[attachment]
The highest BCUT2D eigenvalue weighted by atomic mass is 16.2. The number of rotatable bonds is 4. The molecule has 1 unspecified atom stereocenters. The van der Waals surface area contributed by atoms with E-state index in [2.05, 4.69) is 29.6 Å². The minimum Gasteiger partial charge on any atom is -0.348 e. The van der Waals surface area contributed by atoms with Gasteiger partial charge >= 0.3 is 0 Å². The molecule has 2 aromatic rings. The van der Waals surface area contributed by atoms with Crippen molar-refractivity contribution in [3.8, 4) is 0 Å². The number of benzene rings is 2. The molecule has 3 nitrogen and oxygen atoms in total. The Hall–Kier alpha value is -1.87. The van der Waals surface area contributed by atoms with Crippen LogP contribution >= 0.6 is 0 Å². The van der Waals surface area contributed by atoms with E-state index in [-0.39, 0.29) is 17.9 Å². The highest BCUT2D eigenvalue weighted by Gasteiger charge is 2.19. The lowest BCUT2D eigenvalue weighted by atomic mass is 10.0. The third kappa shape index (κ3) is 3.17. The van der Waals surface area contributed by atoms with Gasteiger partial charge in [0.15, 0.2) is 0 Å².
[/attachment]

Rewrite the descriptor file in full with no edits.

The highest BCUT2D eigenvalue weighted by atomic mass is 16.2. The number of rotatable bonds is 4. The molecule has 1 unspecified atom stereocenters. The van der Waals surface area contributed by atoms with E-state index in [2.05, 4.69) is 29.6 Å². The minimum Gasteiger partial charge on any atom is -0.348 e. The van der Waals surface area contributed by atoms with Gasteiger partial charge >= 0.3 is 0 Å². The molecule has 2 aromatic rings. The van der Waals surface area contributed by atoms with Crippen molar-refractivity contribution in [3.8, 4) is 0 Å². The number of benzene rings is 2. The molecule has 3 nitrogen and oxygen atoms in total. The Hall–Kier alpha value is -1.87. The van der Waals surface area contributed by atoms with Crippen LogP contribution >= 0.6 is 0 Å². The van der Waals surface area contributed by atoms with E-state index in [-0.39, 0.29) is 17.9 Å². The highest BCUT2D eigenvalue weighted by Gasteiger charge is 2.19. The lowest BCUT2D eigenvalue weighted by atomic mass is 10.0. The third kappa shape index (κ3) is 3.17. The van der Waals surface area contributed by atoms with Gasteiger partial charge in [0.15, 0.2) is 0 Å².